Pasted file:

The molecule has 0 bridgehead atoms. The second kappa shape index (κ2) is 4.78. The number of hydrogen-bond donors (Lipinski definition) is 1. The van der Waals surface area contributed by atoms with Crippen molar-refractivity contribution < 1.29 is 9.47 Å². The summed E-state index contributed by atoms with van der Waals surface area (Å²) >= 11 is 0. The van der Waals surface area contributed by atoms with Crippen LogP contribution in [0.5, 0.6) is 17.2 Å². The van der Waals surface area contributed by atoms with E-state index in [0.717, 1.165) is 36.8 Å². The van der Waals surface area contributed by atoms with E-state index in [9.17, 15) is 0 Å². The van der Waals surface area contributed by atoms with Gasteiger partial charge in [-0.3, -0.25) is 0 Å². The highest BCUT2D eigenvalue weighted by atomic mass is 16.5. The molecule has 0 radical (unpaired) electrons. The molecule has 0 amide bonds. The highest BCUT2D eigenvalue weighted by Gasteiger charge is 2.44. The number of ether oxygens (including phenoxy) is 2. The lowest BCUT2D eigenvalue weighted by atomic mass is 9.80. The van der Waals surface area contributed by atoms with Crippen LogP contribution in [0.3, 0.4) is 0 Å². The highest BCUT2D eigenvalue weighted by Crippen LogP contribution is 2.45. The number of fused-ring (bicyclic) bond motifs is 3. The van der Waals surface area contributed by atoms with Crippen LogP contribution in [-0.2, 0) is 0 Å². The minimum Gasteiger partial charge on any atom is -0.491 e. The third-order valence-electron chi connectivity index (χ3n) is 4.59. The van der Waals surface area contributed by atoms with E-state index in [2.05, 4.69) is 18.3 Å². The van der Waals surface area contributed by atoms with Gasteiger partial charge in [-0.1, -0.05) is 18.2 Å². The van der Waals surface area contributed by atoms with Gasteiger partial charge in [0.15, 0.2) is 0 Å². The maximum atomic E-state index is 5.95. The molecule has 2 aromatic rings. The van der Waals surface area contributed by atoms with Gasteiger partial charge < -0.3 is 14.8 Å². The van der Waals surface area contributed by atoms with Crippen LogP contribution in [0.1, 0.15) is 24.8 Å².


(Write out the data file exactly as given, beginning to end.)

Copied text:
The molecule has 0 bridgehead atoms. The second kappa shape index (κ2) is 4.78. The number of hydrogen-bond donors (Lipinski definition) is 1. The van der Waals surface area contributed by atoms with Crippen molar-refractivity contribution < 1.29 is 9.47 Å². The summed E-state index contributed by atoms with van der Waals surface area (Å²) >= 11 is 0. The van der Waals surface area contributed by atoms with Crippen LogP contribution in [0.5, 0.6) is 17.2 Å². The van der Waals surface area contributed by atoms with E-state index in [0.717, 1.165) is 36.8 Å². The van der Waals surface area contributed by atoms with E-state index in [9.17, 15) is 0 Å². The van der Waals surface area contributed by atoms with Gasteiger partial charge in [-0.3, -0.25) is 0 Å². The highest BCUT2D eigenvalue weighted by atomic mass is 16.5. The molecule has 0 radical (unpaired) electrons. The molecule has 0 amide bonds. The highest BCUT2D eigenvalue weighted by Gasteiger charge is 2.44. The number of ether oxygens (including phenoxy) is 2. The lowest BCUT2D eigenvalue weighted by atomic mass is 9.80. The van der Waals surface area contributed by atoms with Crippen LogP contribution in [0.3, 0.4) is 0 Å². The highest BCUT2D eigenvalue weighted by Crippen LogP contribution is 2.45. The number of fused-ring (bicyclic) bond motifs is 3. The van der Waals surface area contributed by atoms with Crippen LogP contribution in [-0.2, 0) is 0 Å². The minimum Gasteiger partial charge on any atom is -0.491 e. The third-order valence-electron chi connectivity index (χ3n) is 4.59. The van der Waals surface area contributed by atoms with E-state index in [2.05, 4.69) is 18.3 Å². The van der Waals surface area contributed by atoms with Gasteiger partial charge in [-0.1, -0.05) is 18.2 Å². The van der Waals surface area contributed by atoms with Gasteiger partial charge in [0.15, 0.2) is 0 Å². The maximum atomic E-state index is 5.95. The molecule has 2 aromatic rings. The van der Waals surface area contributed by atoms with Gasteiger partial charge < -0.3 is 14.8 Å². The van der Waals surface area contributed by atoms with Crippen LogP contribution in [0.1, 0.15) is 24.8 Å².